Management consultancy: what good looks like

Written by Ann Francke OBE Wednesday 21 April 2021
As we emerge from the Coronavirus pandemic, many organisations will need assurance that they’re engaging with high-quality, competent consultants. Enter the new Chartered Management Consultant award (ChMC)
Chartered Management Consultant award

Management consultancy is a profession that has a significant impact on all aspects of business and public services. It plays an important part in private and public-sector success through the provision of high-quality, timely and effective management solutions.

In our latest Better Managers Briefing, the topic of our conversation was the new Chartered Management Consultant award (ChMC), an exciting professional recognition for the profession that enables management consultants and firms to differentiate themselves and inspire client trust and confidence.

Open to all, from experienced professionals to young practitioners, the award provides a benchmark for career excellence to which management consultants can aspire. Central to the ChMC is a competency framework which sets the standards for individual consultants and their organisation's training and development programme. Some 300 consultants have already achieved chartered status and another 1,500 are on the journey. The award is supported by 23 leading firms, including PwC, Deloitte, KPMG and IBM as well as many individual consultants.

To explore the significance of the new award further, I was joined for the latest CMI Better Managers Briefing by two members of the ChMC oversight board members: Sir Gareth Rhys-Williams, government commercial officer in the Cabinet Office and a long-standing CMI Companion; and Charles Newhouse, global consulting director at BAE Systems AI (Applied Intelligence) and one of the pioneering chartered consultants.

Boosting consulting firms of all sizes

A chartered engineer by background, Gareth says professional accreditation is an important underpinning for any industry. “It's great to know that the people you're going to be working with are competent.” The government, for example, wants to work with firms of all sizes to identify the most appropriate expertise for given projects; having the ChMC will help to create a much more level playing field whereby purchasers of consulting can be assured of quality and thereby make the right selection.

Gareth believes the ChMC will also benefit clients who may be using consulting services for the first time. “The award works as a kitemark that assures them the person offering to complete a piece of work for them knows what they're talking about and can really help their business. It’s a win-win.”

Charles admits he has always looked enviously at colleagues in professions such as engineering or accounting who have enjoyed the opportunity to work towards professional qualifications early in their careers. “Having something equivalent in our industry is so important to give consultants a goal to work towards,” he says. “But I think it's also really important to help buyers understand actually what good consulting looks like.”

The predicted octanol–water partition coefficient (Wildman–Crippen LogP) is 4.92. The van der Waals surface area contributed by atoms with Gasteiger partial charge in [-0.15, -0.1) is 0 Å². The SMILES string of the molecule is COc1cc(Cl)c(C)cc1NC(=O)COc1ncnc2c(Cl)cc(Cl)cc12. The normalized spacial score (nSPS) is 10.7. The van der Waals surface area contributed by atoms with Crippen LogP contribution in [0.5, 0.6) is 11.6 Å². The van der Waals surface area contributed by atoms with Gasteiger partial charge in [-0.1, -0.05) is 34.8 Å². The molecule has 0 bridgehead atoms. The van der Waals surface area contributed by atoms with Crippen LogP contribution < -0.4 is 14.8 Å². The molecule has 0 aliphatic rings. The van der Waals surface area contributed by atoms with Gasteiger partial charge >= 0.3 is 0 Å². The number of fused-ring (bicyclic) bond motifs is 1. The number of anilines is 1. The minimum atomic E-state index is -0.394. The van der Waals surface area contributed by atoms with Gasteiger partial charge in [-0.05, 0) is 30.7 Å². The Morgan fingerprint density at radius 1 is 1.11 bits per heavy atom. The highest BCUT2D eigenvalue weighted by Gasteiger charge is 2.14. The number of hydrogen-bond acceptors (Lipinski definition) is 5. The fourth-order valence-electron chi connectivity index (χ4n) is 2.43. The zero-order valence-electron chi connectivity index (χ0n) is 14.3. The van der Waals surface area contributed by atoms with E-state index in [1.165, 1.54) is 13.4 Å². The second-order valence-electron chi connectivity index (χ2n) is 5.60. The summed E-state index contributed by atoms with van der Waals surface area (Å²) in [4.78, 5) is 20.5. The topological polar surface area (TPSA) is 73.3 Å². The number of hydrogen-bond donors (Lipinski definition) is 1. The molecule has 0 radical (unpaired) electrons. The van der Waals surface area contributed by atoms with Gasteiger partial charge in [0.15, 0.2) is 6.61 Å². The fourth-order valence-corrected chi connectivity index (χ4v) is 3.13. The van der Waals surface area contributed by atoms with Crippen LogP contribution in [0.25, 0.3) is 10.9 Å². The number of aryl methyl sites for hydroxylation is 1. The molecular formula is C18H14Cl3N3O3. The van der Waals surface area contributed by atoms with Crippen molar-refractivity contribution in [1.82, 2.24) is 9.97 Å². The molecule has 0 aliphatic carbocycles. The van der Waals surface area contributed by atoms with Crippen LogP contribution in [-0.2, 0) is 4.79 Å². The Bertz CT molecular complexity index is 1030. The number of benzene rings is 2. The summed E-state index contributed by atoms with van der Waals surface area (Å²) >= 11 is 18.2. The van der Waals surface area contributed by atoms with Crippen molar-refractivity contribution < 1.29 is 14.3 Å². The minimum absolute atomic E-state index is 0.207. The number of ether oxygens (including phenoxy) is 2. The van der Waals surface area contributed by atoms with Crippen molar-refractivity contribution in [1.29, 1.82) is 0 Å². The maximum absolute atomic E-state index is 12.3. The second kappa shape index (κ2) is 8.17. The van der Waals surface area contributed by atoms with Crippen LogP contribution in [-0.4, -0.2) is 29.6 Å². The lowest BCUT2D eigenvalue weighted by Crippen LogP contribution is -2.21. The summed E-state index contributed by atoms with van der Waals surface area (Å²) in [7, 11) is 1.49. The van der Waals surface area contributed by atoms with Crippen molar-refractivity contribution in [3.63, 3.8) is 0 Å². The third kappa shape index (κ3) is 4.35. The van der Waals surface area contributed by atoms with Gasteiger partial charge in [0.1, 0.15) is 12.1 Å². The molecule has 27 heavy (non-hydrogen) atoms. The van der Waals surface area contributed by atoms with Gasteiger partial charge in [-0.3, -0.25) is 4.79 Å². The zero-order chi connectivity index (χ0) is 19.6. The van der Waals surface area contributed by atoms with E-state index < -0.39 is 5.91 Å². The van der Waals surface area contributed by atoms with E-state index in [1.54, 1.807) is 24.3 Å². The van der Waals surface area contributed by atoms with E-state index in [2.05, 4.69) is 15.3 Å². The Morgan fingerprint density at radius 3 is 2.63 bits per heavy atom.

Helping attract diverse talent

Any award, such as the ChMC that allows people to flourish and progress where previously they couldn't, or faced obstacles, has to be positive, says Gareth, who argues that it is possible for an industry to be both inclusive and set high standards. “Setting a high bar and providing the training to help people get over that bar is absolutely vital,” he says. “I don't think we should shy away from this being tough and requiring the continuing professional development once the ChMC has been earned.”

Charles says he has sympathy for young people joining the industry during this time of pandemic, lockdown and social distancing requirements. “We all remember those pivotal and influential characters that we worked alongside in our early career. Replicating that in a world where new recruits don't get as much direct experience is a challenge,” he says. “I think it's really important for young people joining our profession to understand that they are working in an industry that can and will help them work towards an internationally recognised award, such as the ChMC.”

Continuing to raise standards

During the process of gaining his ChMC award, Charles says he found it a “hugely cathartic exercise” to reflect on his career to date. “For experienced professionals, it's a wonderful opportunity to really test yourself and see that you meet the exacting high standards set by the industry.

“However, it’s also important to note that the award is not just a one-off, where you pat yourself on the back, then forget about it. An important part of the ChMC is questioning each year how you are developing yourself. Is it appropriate to the trajectory of your career? Are you staying fresh and current? We all know that what makes you marketable and valuable to your clients today will eventually become obsolete. It’s important therefore to demonstrate that you take continued professional development seriously.”

The pandemic has caused consultants to reconsider how they consult, explains Charles. “Consulting is a very inter-personal, intimate profession where consultants expect to spend large amounts of time with clients trying to understand the challenges of work alongside them. These are interesting times, but challenge is what we live for as consultants.”

To find our more about the new Chartered Management Consultant Award (ChMC) ward, visit our ChMC hub

You can watch the conversation back on CMI’s You Tube channel.

Don’t miss out - get notified of new content

Sign-up to become a Friend of CMI to recieve our free newsletter for a regular round-up of our latest insight and guidance.

CMI members always see more. For the widest selection of content, including CPD tools and multimedia resources, check out how to get involved with CMI membership.